Super Foods on a farm in 1940 – not what you normally have

SUPER FOODS

by

Dorothy Graham Gast

In the 1940s in Romulus, Alabama we didn’t worry about “superfoods”. We nibbled anything that looked interesting and avoided those that were forced upon us as being good for us.

In early spring we robbed Daddy’s clump of asparagus and dared each other to eat. He couldn’t understand why he couldn’t find enough for an elegant meal.

ASPARAGUS

Asparagus_officinalis_001

Then we were warned not to eat raw field peas and string beans because raw stuff would “make us sick”. The rain washed fruits and vegetables had no toxic poisons on them. We simply couldn’t afford chemical pesticides.

FIELD PEAS

peas2

Our four siblings were free to explore the 80 acres of the farm we shared with the Graham grandparents after chores were done and canning complete. Often visiting cousins shared our exploration in the woods, orchards, and fields along the wet weather creeks.

Dewberries

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We ate wild dewberries and blackberries straight from the vine along the terraces between planted crops, and sucked the sour juice from BB sized wild cherries from the trees along our drive. We hunted yellow and red wild plums and started eating  them while still green, carefully eating on the sides with no worm holes. Surviving ripe fruit might make it into jelly.

June Apples were about 2 inches in diameter and ripened long before the large hard horse apples that made great pies. The Granny Smiths, crab apples, and the wild quince were there for the taking as we prodded to school through Grandpa’s orchard.

June Apple

june apple

The other children from the school raided the orchard with abandon. Muscatine’s, Scuppernongs, and fox grapes were free for the taking but the cultivated grapes were for Grandma’s curb market sales.

We climbed to the top of the hen house to pick persimmons and laugh at each other’s grimace when the fruit was too tart.  We might eat Maypops or citrons found in the fields of ripening cotton.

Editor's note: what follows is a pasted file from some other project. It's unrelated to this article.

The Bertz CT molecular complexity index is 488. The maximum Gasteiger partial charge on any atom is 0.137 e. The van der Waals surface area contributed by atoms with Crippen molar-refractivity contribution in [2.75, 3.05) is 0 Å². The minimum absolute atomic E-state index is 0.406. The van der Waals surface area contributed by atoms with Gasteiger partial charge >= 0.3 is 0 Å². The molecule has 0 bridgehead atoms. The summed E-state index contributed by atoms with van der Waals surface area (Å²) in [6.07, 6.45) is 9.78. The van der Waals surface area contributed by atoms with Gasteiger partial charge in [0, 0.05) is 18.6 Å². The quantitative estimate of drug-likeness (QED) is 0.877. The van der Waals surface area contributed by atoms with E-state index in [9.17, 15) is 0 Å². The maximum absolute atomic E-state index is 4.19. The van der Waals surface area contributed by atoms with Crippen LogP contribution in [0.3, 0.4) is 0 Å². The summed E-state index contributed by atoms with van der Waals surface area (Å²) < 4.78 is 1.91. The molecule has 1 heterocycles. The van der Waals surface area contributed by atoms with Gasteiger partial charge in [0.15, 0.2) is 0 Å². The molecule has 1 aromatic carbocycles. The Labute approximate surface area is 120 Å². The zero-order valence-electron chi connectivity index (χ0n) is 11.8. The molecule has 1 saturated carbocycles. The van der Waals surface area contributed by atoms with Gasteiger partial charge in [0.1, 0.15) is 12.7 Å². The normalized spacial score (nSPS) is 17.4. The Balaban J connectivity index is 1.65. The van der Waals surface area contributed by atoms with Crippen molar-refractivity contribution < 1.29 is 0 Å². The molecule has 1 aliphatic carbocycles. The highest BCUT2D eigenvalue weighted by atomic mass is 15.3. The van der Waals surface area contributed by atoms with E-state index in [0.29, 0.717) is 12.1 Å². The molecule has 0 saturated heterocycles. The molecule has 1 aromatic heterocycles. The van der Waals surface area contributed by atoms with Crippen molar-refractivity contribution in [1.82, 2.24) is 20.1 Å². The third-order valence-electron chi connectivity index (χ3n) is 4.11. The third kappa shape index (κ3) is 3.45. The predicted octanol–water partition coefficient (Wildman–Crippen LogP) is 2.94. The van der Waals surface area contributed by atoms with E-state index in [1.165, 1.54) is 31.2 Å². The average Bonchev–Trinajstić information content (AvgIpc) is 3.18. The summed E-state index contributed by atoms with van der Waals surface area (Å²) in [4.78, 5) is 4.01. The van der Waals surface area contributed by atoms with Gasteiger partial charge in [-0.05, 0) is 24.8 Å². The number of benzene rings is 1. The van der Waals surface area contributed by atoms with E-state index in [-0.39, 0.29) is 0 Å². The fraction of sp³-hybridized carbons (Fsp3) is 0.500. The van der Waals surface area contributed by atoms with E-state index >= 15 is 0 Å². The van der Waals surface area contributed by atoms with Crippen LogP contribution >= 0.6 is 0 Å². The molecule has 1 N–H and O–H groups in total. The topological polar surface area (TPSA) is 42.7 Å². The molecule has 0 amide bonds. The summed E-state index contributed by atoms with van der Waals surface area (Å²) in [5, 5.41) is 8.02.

We knew to avoid the poke berries from the poisonous plant whose leaves were boiled and drained several times  before serving as an alternate to turnip greens or spinach.

Poke Berry

pokeberry

We chewed on sour weed  and ribbon cane and sucked the nectar from honeysuckle blooms. The more daring smoked rabbit tobacco until nauseated or discovered by adults. We raided bee’s nests to chew on honeycomb and were justifiably punished by the persistent creatures.

Honeycombhoneycomb-bee-hexagon

We never dared sampling mushrooms since the Word Book and our parents cautioned so fiercely against them but we ate chinkapins and walnuts finding the challenges worth the taste. Acorns were too bitter for our taste, but crabapples and pawpaws were fair game.

PawPawpawpawaug21

 

Every summer dinner contained the basic garden bounty. Field peas- crowders, purple hull, lady peas, or butter peas- were served with corn sliced off the cob and poured into bacon grease until it sizzled and thickened into the consistency of pudding. Green beans, butterbeans, and yellow squash were an hour from their vines.

Yellow Squash

yellow_squash

There would be fried okra and boiled okra for the toothless. Skillets of cornbread were flipped onto waiting plates beside dishes of huge sliced tomatoes, green onions, cucumbers, and red radishes all fresh from the garden. Anything ripe was cooked for the table and meats simply flavored boiled foods. Chicken, pork, and beef were for Sunday or company.

 

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RIBBON OF LOVE: 2nd edition – A Novel of Colonial America (Tapestry of Love Book 1): Book 1 in Tapestry of Love Series


By (author): Donna R Causey

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About Dorothy Graham Gast

Dorothy Gast lives in Romulus, Alabama on the Graham family farm. She taught in Tuscaloosa County Schools for nearly 30 years.
She has a ”Mine, yours, and Ours” family. She has volunteered in numerous organizations after her husband’s eight year struggle with Alzheimers’ ended.
She helped organize a volunteer fire department after she was 60 and served as board secretary and nationally certified firefighter after extensive training.
Her attempts to get the community reading failed, but she contributed books to the new Sipsey Valley high school from the library in her home friends helped her establish.

She is known locally by the silhouettes she cuts free hand of children. She began to write nostalgia stories after a grandson asked her to write down the stories often told at family events.

One Response to Super Foods on a farm in 1940 – not what you normally have

  1. Jean says:

    Dorothy, love your stories

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